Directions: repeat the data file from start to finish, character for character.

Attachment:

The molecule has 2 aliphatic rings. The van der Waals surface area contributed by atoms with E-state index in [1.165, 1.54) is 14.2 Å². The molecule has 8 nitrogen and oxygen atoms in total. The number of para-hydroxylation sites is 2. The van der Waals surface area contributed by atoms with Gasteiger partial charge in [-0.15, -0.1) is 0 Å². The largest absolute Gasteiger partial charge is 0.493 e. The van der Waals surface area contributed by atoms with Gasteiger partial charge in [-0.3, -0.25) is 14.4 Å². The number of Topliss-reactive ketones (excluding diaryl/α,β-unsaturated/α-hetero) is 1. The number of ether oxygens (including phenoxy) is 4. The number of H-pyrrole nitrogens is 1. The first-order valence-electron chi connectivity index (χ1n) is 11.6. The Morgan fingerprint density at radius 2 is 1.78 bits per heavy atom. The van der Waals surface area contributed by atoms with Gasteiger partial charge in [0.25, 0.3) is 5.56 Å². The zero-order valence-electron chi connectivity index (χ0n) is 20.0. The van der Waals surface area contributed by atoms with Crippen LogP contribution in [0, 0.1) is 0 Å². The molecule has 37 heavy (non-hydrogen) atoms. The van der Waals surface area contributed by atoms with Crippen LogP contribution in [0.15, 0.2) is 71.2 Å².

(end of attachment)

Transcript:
The molecule has 2 aliphatic rings. The van der Waals surface area contributed by atoms with E-state index in [1.165, 1.54) is 14.2 Å². The molecule has 8 nitrogen and oxygen atoms in total. The number of para-hydroxylation sites is 2. The van der Waals surface area contributed by atoms with Gasteiger partial charge in [-0.15, -0.1) is 0 Å². The largest absolute Gasteiger partial charge is 0.493 e. The van der Waals surface area contributed by atoms with Gasteiger partial charge in [-0.3, -0.25) is 14.4 Å². The number of Topliss-reactive ketones (excluding diaryl/α,β-unsaturated/α-hetero) is 1. The number of ether oxygens (including phenoxy) is 4. The number of H-pyrrole nitrogens is 1. The first-order valence-electron chi connectivity index (χ1n) is 11.6. The Morgan fingerprint density at radius 2 is 1.78 bits per heavy atom. The van der Waals surface area contributed by atoms with Gasteiger partial charge in [0.25, 0.3) is 5.56 Å². The zero-order valence-electron chi connectivity index (χ0n) is 20.0. The van der Waals surface area contributed by atoms with Crippen LogP contribution in [0, 0.1) is 0 Å². The molecule has 37 heavy (non-hydrogen) atoms. The van der Waals surface area contributed by atoms with Crippen LogP contribution in [0.15, 0.2) is 71.2 Å².